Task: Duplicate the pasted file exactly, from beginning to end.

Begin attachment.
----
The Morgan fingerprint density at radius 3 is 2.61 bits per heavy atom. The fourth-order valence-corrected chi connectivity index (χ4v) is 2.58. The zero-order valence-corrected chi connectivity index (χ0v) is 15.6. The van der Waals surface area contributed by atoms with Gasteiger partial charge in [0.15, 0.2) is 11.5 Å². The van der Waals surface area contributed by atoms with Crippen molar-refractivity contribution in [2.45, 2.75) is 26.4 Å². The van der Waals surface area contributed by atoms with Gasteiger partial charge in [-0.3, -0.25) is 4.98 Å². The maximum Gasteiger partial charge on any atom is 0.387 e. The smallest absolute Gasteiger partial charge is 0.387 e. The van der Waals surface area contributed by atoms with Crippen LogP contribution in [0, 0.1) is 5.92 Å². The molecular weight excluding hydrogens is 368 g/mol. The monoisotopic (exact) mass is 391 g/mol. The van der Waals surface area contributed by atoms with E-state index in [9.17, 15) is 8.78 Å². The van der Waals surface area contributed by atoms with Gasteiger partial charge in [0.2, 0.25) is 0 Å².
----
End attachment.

The Morgan fingerprint density at radius 3 is 2.61 bits per heavy atom. The fourth-order valence-corrected chi connectivity index (χ4v) is 2.58. The zero-order valence-corrected chi connectivity index (χ0v) is 15.6. The van der Waals surface area contributed by atoms with Gasteiger partial charge in [0.15, 0.2) is 11.5 Å². The van der Waals surface area contributed by atoms with Crippen molar-refractivity contribution in [2.45, 2.75) is 26.4 Å². The van der Waals surface area contributed by atoms with Gasteiger partial charge in [-0.3, -0.25) is 4.98 Å². The maximum Gasteiger partial charge on any atom is 0.387 e. The smallest absolute Gasteiger partial charge is 0.387 e. The van der Waals surface area contributed by atoms with Crippen LogP contribution in [0, 0.1) is 5.92 Å². The molecular weight excluding hydrogens is 368 g/mol. The monoisotopic (exact) mass is 391 g/mol. The van der Waals surface area contributed by atoms with E-state index in [9.17, 15) is 8.78 Å². The van der Waals surface area contributed by atoms with Gasteiger partial charge in [0.2, 0.25) is 0 Å².